1 - Deployments

A Deployment provides declarative updates for Pods and ReplicaSets.

You describe a desired state in a Deployment, and the Deployment Controller changes the actual state to the desired state at a controlled rate. You can define Deployments to create new ReplicaSets, or to remove existing Deployments and adopt all their resources with new Deployments.

Note: Do not manage ReplicaSets owned by a Deployment. Consider opening an issue in the main Kubernetes repository if your use case is not covered below.

Use Case

The following are typical use cases for Deployments:

Creating a Deployment

The following is an example of a Deployment. It creates a ReplicaSet to bring up three nginx Pods:

apiVersion: apps/v1
kind: Deployment
metadata:
  name: nginx-deployment
  labels:
    app: nginx
spec:
  replicas: 3
  selector:
    matchLabels:
      app: nginx
  template:
    metadata:
      labels:
        app: nginx
    spec:
      containers:
      - name: nginx
        image: nginx:1.14.2
        ports:
        - containerPort: 80

In this example:

  • A Deployment named nginx-deployment is created, indicated by the .metadata.name field.

  • The Deployment creates three replicated Pods, indicated by the .spec.replicas field.

  • The .spec.selector field defines how the Deployment finds which Pods to manage. In this case, you select a label that is defined in the Pod template (app: nginx). However, more sophisticated selection rules are possible, as long as the Pod template itself satisfies the rule.

    Note: The .spec.selector.matchLabels field is a map of {key,value} pairs. A single {key,value} in the matchLabels map is equivalent to an element of matchExpressions, whose key field is "key", the operator is "In", and the values array contains only "value". All of the requirements, from both matchLabels and matchExpressions, must be satisfied in order to match.
  • The template field contains the following sub-fields:

    • The Pods are labeled app: nginxusing the .metadata.labels field.
    • The Pod template's specification, or .template.spec field, indicates that the Pods run one container, nginx, which runs the nginx Docker Hub image at version 1.14.2.
    • Create one container and name it nginx using the .spec.template.spec.containers[0].name field.

Before you begin, make sure your Kubernetes cluster is up and running. Follow the steps given below to create the above Deployment:

  1. Create the Deployment by running the following command:

    kubectl apply -f https://k8s.io/examples/controllers/nginx-deployment.yaml
    
Note: You can specify the --record flag to write the command executed in the resource annotation kubernetes.io/change-cause. The recorded change is useful for future introspection. For example, to see the commands executed in each Deployment revision.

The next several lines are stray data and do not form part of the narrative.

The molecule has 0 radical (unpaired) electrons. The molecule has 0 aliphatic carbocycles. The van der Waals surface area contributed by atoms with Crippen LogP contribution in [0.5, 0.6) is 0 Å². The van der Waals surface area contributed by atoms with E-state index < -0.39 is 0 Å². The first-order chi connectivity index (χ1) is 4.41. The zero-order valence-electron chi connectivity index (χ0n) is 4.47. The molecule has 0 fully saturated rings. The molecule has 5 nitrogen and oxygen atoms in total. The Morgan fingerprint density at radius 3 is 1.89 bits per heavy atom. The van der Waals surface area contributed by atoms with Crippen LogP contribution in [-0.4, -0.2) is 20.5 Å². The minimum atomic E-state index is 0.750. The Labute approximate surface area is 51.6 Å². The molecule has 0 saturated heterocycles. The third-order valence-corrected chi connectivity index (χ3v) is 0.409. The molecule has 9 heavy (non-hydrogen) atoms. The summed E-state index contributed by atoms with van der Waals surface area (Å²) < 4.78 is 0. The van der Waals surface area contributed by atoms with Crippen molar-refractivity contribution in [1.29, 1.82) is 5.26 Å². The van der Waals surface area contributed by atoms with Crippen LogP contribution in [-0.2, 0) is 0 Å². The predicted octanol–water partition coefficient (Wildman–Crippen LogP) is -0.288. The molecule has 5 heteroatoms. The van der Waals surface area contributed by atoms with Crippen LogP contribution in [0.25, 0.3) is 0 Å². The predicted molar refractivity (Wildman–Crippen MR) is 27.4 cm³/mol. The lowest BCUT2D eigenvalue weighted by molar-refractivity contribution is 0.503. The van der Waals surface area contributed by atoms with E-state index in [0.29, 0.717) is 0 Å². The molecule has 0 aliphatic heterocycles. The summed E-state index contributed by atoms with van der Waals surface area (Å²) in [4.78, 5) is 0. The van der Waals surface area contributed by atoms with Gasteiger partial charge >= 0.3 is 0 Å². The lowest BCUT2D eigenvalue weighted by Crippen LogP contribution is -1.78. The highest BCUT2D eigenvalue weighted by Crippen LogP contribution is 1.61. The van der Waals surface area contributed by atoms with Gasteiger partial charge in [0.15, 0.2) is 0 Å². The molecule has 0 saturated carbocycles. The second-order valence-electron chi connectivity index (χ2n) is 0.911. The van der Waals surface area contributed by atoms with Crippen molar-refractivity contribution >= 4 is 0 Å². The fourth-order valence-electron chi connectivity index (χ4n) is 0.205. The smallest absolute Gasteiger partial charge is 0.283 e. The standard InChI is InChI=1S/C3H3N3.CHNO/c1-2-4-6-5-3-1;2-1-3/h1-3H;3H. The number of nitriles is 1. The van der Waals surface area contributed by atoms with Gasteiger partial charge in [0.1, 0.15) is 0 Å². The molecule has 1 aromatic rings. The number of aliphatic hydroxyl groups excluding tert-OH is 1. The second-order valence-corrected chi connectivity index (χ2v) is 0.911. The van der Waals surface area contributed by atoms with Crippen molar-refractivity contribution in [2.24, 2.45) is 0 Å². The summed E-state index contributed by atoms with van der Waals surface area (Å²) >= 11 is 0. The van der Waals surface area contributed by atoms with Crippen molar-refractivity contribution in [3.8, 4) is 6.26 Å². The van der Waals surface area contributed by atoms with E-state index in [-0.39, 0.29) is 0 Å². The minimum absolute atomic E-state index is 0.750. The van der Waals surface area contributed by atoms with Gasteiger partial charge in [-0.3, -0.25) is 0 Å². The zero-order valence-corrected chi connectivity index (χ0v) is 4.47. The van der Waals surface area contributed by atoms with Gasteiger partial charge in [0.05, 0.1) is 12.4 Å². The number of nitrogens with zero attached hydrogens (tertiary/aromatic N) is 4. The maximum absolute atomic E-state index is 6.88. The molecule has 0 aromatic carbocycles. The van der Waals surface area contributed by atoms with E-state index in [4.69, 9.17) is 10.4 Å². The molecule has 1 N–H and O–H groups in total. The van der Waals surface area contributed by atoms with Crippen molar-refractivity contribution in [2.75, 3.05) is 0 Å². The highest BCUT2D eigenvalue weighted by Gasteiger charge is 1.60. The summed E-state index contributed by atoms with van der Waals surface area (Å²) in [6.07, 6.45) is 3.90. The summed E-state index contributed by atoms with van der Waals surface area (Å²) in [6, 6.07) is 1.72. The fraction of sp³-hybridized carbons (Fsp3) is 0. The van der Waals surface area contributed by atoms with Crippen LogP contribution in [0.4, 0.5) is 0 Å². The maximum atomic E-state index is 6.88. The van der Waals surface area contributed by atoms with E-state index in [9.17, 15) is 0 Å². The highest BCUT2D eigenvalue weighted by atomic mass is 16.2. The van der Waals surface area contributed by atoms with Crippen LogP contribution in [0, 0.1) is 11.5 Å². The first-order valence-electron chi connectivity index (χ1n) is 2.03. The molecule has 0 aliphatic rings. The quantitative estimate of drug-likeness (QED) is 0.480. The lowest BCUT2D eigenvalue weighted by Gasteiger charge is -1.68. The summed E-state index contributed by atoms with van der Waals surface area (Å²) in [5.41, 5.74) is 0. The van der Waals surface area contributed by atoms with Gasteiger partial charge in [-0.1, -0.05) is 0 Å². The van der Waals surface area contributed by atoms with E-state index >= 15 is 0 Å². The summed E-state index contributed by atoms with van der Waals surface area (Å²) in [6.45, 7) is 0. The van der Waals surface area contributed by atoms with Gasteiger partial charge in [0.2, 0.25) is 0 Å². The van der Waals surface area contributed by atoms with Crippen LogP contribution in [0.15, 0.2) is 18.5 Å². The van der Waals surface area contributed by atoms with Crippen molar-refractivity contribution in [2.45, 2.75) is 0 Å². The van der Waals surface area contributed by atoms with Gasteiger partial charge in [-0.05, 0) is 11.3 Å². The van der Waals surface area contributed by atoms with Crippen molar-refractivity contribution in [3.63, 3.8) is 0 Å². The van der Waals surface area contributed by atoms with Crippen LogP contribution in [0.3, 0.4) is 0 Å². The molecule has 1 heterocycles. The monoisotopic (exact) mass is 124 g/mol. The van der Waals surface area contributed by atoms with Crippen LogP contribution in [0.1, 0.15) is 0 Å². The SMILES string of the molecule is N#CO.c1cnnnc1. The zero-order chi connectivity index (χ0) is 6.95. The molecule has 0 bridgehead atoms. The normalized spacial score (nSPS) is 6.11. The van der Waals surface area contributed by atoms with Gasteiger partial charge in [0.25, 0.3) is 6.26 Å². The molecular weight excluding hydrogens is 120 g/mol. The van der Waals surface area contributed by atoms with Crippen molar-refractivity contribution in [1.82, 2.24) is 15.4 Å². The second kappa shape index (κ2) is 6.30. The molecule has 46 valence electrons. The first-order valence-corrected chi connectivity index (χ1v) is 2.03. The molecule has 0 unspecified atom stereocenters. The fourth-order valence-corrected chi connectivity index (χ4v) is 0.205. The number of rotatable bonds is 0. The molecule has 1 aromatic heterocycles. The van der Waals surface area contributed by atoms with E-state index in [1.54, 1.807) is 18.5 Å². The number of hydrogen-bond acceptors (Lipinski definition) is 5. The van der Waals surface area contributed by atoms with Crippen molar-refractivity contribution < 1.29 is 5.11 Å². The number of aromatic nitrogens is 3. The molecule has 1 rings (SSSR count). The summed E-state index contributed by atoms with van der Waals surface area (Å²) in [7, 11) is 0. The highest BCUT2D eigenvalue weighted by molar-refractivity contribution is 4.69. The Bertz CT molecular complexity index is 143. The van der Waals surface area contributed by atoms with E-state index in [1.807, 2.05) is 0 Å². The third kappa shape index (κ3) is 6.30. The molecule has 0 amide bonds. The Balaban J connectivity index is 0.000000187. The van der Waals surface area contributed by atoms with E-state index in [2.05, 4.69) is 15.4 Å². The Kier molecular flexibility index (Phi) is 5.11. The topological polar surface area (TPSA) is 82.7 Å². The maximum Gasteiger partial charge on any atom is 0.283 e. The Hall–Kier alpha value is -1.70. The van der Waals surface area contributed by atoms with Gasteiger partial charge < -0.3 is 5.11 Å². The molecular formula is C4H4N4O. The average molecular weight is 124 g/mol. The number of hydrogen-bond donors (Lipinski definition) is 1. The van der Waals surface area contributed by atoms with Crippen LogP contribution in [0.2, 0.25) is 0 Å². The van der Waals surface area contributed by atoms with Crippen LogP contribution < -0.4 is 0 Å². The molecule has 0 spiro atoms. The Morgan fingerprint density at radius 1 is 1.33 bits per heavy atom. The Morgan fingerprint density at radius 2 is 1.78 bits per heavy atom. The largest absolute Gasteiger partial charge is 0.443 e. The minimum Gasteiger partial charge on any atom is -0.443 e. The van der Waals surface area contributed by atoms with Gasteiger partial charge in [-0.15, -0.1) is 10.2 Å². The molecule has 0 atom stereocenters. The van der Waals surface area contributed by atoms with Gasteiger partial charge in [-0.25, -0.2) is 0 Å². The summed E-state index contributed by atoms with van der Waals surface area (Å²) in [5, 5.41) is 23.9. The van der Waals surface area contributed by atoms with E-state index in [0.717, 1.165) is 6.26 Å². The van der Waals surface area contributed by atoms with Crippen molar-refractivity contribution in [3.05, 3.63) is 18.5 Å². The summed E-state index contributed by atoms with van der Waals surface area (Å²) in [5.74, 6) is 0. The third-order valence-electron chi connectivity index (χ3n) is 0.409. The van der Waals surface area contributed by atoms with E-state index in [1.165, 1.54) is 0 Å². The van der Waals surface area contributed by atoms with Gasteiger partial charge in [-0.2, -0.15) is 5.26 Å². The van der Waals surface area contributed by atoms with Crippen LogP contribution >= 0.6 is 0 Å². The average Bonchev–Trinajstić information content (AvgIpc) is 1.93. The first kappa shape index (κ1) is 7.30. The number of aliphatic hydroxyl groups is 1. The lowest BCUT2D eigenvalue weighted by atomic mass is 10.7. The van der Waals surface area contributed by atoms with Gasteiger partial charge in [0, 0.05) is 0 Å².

1. Run kubectl get deployments to check if the Deployment was created.

    If the Deployment is still being created, the output is similar to the following:

    NAME               READY   UP-TO-DATE   AVAILABLE   AGE
    nginx-deployment   0/3     0            0           1s
    

    When you inspect the Deployments in your cluster, the following fields are displayed:

    • NAME lists the names of the Deployments in the namespace.
    • READY displays how many replicas of the application are available to your users. It follows the pattern ready/desired.
    • UP-TO-DATE displays the number of replicas that have been updated to achieve the desired state.
    • AVAILABLE displays how many replicas of the application are available to your users.
    • AGE displays the amount of time that the application has been running.

    Notice how the number of desired replicas is 3 according to .spec.replicas field.

  2. To see the Deployment rollout status, run kubectl rollout status deployment/nginx-deployment.

    The output is similar to:

    Waiting for rollout to finish: 2 out of 3 new replicas have been updated...
    deployment "nginx-deployment" successfully rolled out
    
  3. Run the kubectl get deployments again a few seconds later. The output is similar to this:

    NAME               READY   UP-TO-DATE   AVAILABLE   AGE
    nginx-deployment   3/3     3            3           18s
    

    Notice that the Deployment has created all three replicas, and all replicas are up-to-date (they contain the latest Pod template) and available.

  4. To see the ReplicaSet (rs) created by the Deployment, run kubectl get rs. The output is similar to this:

    NAME                          DESIRED   CURRENT   READY   AGE
    nginx-deployment-75675f5897   3         3         3       18s
    

    ReplicaSet output shows the following fields:

    • NAME lists the names of the ReplicaSets in the namespace.
    • DESIRED displays the desired number of replicas of the application, which you define when you create the Deployment. This is the desired state.
    • CURRENT displays how many replicas are currently running.
    • READY displays how many replicas of the application are available to your users.
    • AGE displays the amount of time that the application has been running.

    Notice that the name of the ReplicaSet is always formatted as [DEPLOYMENT-NAME]-[RANDOM-STRING]. The random string is randomly generated and uses the pod-template-hash as a seed.

  5. To see the labels automatically generated for each Pod, run kubectl get pods --show-labels. The output is similar to:

    NAME                                READY     STATUS    RESTARTS   AGE       LABELS
    nginx-deployment-75675f5897-7ci7o   1/1       Running   0          18s       app=nginx,pod-template-hash=3123191453